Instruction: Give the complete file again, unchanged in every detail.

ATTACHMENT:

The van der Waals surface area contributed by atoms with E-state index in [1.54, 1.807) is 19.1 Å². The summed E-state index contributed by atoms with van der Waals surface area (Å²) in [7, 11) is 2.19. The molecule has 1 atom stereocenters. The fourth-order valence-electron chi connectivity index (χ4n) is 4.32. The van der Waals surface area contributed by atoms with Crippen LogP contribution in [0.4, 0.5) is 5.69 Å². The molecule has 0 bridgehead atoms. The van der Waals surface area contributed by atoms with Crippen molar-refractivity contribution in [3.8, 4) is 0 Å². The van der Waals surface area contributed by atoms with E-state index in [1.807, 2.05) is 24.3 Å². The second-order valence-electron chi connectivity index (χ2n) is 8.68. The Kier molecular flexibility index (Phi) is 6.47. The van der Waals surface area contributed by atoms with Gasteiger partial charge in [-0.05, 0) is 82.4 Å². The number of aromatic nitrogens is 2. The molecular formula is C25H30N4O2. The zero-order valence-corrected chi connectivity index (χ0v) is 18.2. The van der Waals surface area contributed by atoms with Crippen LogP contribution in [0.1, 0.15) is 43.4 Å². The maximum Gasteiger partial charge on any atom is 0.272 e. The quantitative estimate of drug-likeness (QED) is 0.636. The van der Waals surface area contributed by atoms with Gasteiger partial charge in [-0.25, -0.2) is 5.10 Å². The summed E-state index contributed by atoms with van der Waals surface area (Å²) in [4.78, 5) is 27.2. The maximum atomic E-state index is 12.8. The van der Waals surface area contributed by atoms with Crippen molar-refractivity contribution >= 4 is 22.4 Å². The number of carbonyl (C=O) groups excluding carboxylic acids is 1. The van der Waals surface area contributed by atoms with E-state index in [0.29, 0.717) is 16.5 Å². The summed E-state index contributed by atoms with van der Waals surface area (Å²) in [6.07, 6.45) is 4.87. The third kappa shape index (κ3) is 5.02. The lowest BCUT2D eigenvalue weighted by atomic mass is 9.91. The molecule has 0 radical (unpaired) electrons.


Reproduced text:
The van der Waals surface area contributed by atoms with E-state index in [1.54, 1.807) is 19.1 Å². The summed E-state index contributed by atoms with van der Waals surface area (Å²) in [7, 11) is 2.19. The molecule has 1 atom stereocenters. The fourth-order valence-electron chi connectivity index (χ4n) is 4.32. The van der Waals surface area contributed by atoms with Crippen LogP contribution in [0.4, 0.5) is 5.69 Å². The molecule has 0 bridgehead atoms. The van der Waals surface area contributed by atoms with Crippen molar-refractivity contribution in [3.8, 4) is 0 Å². The van der Waals surface area contributed by atoms with E-state index in [1.807, 2.05) is 24.3 Å². The second-order valence-electron chi connectivity index (χ2n) is 8.68. The Kier molecular flexibility index (Phi) is 6.47. The van der Waals surface area contributed by atoms with Gasteiger partial charge in [-0.05, 0) is 82.4 Å². The number of aromatic nitrogens is 2. The molecular formula is C25H30N4O2. The zero-order valence-corrected chi connectivity index (χ0v) is 18.2. The van der Waals surface area contributed by atoms with Crippen LogP contribution in [0.1, 0.15) is 43.4 Å². The maximum Gasteiger partial charge on any atom is 0.272 e. The quantitative estimate of drug-likeness (QED) is 0.636. The van der Waals surface area contributed by atoms with Gasteiger partial charge in [-0.25, -0.2) is 5.10 Å². The summed E-state index contributed by atoms with van der Waals surface area (Å²) in [4.78, 5) is 27.2. The maximum atomic E-state index is 12.8. The van der Waals surface area contributed by atoms with Crippen molar-refractivity contribution >= 4 is 22.4 Å². The number of carbonyl (C=O) groups excluding carboxylic acids is 1. The van der Waals surface area contributed by atoms with E-state index in [0.29, 0.717) is 16.5 Å². The summed E-state index contributed by atoms with van der Waals surface area (Å²) in [6.07, 6.45) is 4.87. The third kappa shape index (κ3) is 5.02. The lowest BCUT2D eigenvalue weighted by atomic mass is 9.91. The molecule has 0 radical (unpaired) electrons.